Dario Marianelli returns to compose the soundtrack to Kubo and the Two Strings, after previously composing the music for Laika’s prior movie release, 2014’s The Boxtrolls. Considering Marianelli’s penchant for moody, somewhat dark scores, he’s well-suited to this movie’s hefty moments, which are given sublime musical themes that nail every emotion they’re striving to achieve. The compositions are never obnoxious during the action scenes either, and the way that the movie uses music as a device to help tell the story, with Kubo commanding origami by playing a shamisen, is something that brings the action, heart, emotion and even humour all together in a very remarkable way, without any of these feelings seeming to overwhelm the others.
The rest of the audio work is pretty well-realized, though again, it thankfully avoids feeling obnoxious. The movie’s action scenes still hit harder than most animated movies though, and some of the magical effects especially are positively captivating to listen to! Despite the high immersion and thrilling action though, the audio is still capable of an effectively gentle touch, which is displayed with devices like the origami and shamisen strings, allowing Kubo and the Two Strings to earn the attention and investment of audiences without ever having to strain for it. That’s the mark of a movie that does an effective job of appealing to younger audiences, yet is also done with maturity and inspiration, allowing adults to easily appreciate it as well.
As much as the huge heart behind Kubo and the Two Strings is one of the movie’s best elements overall, the other big strength behind the movie is the visual design. The stop-motion animation of Kubo and the Two Strings is highly ambitious and extremely impressive! This could be the best-looking stop-motion movie made to date in many ways, even outclassing the similarly visually ambitious Laika debut movie, Coraline. The blending of clay, papercraft and naturalistic environmental effects gives the movie a very striking visual style, with the sublime visual direction during action scenes and magic-fueled scenes being an especially amazing new high for stop-motion technology. In a year full of very visually ambitious movies, Kubo and the Two Strings could stand alongside Disney’s live-action remake of The Jungle Book as one of the coolest innovations in cinematic visual technology!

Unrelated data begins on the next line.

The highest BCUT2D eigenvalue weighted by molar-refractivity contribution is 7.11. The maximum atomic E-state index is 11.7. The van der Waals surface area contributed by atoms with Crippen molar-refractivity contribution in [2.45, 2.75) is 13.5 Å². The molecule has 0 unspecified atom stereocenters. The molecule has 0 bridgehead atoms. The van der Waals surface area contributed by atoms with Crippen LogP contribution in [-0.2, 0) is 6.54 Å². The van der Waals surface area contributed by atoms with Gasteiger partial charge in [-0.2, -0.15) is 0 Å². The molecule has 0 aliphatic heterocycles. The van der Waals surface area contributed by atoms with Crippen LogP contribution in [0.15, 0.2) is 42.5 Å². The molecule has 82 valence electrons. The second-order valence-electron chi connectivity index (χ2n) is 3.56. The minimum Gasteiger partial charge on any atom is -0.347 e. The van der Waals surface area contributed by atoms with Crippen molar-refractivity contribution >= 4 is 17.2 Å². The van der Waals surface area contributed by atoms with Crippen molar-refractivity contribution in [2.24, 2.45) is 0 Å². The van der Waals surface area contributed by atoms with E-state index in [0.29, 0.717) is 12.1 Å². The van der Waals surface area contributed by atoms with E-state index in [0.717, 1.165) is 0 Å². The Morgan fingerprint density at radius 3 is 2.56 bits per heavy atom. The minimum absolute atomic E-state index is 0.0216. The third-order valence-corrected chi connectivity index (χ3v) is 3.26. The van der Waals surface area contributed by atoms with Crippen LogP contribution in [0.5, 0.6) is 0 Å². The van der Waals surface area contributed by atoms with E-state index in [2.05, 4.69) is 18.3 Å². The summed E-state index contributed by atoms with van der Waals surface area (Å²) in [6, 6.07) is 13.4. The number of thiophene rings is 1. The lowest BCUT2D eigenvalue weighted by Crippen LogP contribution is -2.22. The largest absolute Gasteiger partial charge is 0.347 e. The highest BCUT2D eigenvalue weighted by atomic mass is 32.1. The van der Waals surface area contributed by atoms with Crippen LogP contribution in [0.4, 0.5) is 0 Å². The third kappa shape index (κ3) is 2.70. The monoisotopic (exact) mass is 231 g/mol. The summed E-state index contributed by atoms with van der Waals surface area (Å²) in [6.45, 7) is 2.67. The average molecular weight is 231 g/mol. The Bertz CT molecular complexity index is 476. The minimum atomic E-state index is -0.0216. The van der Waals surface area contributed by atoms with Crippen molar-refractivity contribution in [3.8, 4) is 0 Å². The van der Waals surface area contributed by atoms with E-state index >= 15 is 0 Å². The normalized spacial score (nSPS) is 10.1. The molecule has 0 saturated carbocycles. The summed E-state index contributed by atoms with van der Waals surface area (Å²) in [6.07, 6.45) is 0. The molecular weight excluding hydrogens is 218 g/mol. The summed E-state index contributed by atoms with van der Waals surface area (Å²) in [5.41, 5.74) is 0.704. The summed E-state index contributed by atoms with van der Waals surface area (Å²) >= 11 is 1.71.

Considering the excellent animation quality then, it’s disappointing to see that the movie’s 3D presentation is pretty lacklustre. The 3D presentation is barely noticeable in a lot of scenes, adding a small bit of added scale to certain sequences, but never effectively upping the immersion where it counts. In most cases, the 3D just lazily hangs there, and doesn’t seem to serve any purpose. In this case, you’re better off skipping the 3D cut of the movie and saving the few extra dollars to watch it in 2D, since it’s the best and easiest way to appreciate the movie’s stunning beauty, without needing to put on 3D glasses that aren’t even going to add anything to the experience.
Kubo and the Two Strings is possibly Laika’s coolest and most emotionally impactful movie yet, and definitely the most visually impressive and striking since Coraline. It’s very frustrating that the movie has sadly perpetuated Laika’s struggles with making money at the box office, despite their universally great movie projects to date, since this is definitely one of this year’s better Summer movies. It flew under the radar for sure, but you owe it to yourself to check out this movie, which is one of 2016’s most satisfying and memorable family-friendly adventure movies!
The originality and creativity behind Kubo and the Two Strings is just as much worth celebrating as its outstanding stop-motion animation and excellent direction. In a year and especially a Summer that’s been particularly smothered with sequels, remakes and reboots (even if some of them were pretty good), Kubo and the Two Strings is a fantastic breath of fresh air, being a potent dose of movie magic that will remind you of the power of original big screen adventures! It might be a bit too frightening for some young children, but slightly older children and adults will love the spectacle and the heart alike, and this is one extraordinary quest that no one who appreciates high adventure and heartfelt storytelling will want to pass up!
- Lovable, well-developed heroes with satisfying story arcs
- Highly original, creative story with fulfilling progression and resolution
- Breathtaking visual design that raises the bar for stop-motion animation
- Divine villains could have used a tad more fleshing out
- 3D presentation is lacklustre